A story from the Waterbury Daily American, Thursday, Sept. 18, 1879, about the anniversary of my third great grandparents Hinman Atwood (1799-1880) and Anna Eliza DeForest (1809-1887) who lived on a farm (corn) in Watertown, CT, and had at least 11 children.
“The Golden Wedding”
“On Wednesday, the 10th, Mr. and Mrs. Hinman Atwood celebrated their golden wedding day. The event is worthy of more than passing notice, for in these days it is no common thing to find husband and wife living together for fifty years. Not the least remarkable feature in this case, is the fact that Mr. and Mrs. Atwood have spent all the years of their married life under the same roof-tree where they are now living. This fiftieth anniversary of their wedding was made the occasion of a family reunion, and many friends besides came together with the relatives to offer their congratulations. The company assembled in the evening numbered considerably over a hundred persons, though very many of Mr. Atwood’s contemporaries, feeling that advanced years and a dark ride at night was in compatible, made their call in the afternoon. The party was a very happy one, nor could it have been otherwise in view of the happy cause that had occasioned. About the middle of the evening when all was ready, the rector, the Rev. Mr. Stoddard, being requested, made a brief address to the ancient bride and bridegroom, congratulating them upon their half century of married life, and expressing in behalf of all present the best wishes for the future and the belief that the Good Father who had already been so kind to them would crown their remaining years with peace. He also read a poem composed by one of the ladies present and appropriate for the occasion. Shortly after this the company were asked to sit down to supper at a table loaded with good things. It is needless to say that ample justice was done to the abundant fare. The feast and gayety were continued till a late hour, and when finally the guests departed, they did so feeling the event would be one long to be remembered as a bright spot in their lives. Surely Mr. and Mrs. Atwood could not but appreciate t he bright and charming aspects of the day. It was no little thing to have good-will expressed by so many friends. But best of all, and what doubtless they are most thankful for, was the sight of their numerous family. Their children of three generations were gathered together around their hearth-stone; and in view that they numbered then present more than 40, it can be truly said of this celebration, as the poet has written of another golden wedding day:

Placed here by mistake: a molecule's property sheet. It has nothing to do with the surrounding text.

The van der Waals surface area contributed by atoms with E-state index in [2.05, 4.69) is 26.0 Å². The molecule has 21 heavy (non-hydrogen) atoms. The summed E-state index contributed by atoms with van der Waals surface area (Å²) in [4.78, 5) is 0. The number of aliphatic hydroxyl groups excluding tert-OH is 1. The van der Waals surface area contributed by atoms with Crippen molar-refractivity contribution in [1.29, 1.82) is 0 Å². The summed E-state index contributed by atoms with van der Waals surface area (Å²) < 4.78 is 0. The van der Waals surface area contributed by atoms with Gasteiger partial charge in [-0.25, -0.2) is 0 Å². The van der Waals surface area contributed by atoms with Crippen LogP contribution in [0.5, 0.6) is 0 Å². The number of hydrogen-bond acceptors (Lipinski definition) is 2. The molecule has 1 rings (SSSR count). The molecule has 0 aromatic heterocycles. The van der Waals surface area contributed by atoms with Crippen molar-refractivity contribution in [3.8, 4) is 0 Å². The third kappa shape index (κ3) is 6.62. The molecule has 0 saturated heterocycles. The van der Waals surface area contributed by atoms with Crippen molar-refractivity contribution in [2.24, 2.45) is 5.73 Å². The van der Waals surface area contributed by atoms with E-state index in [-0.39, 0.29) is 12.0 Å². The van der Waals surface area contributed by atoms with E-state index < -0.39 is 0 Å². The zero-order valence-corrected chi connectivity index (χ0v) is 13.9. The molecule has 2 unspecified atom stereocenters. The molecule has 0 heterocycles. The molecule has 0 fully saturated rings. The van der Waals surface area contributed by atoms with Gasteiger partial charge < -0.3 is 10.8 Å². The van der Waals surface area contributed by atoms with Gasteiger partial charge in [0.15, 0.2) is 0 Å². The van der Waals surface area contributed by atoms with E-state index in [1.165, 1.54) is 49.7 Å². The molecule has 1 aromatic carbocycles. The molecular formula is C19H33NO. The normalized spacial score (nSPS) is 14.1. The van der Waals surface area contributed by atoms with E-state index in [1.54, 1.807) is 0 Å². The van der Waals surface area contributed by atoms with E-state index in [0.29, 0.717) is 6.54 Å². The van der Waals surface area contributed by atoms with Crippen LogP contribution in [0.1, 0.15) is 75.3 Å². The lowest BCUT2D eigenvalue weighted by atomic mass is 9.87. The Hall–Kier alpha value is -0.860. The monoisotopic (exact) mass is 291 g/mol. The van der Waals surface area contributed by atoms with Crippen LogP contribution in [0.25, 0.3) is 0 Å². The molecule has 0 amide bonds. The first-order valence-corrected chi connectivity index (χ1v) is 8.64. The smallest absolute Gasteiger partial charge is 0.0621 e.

The ancient bride groom and the bride,
Serenely smiling on the scene.
Behold, well-pleased, on every side
Their forms and features multiplied.
As the reflection of a light
Between two burnished mirrors gleams
Or lamps upon a bridge at night,
Stretch on and on before the might,
Till the long vista endless seems.”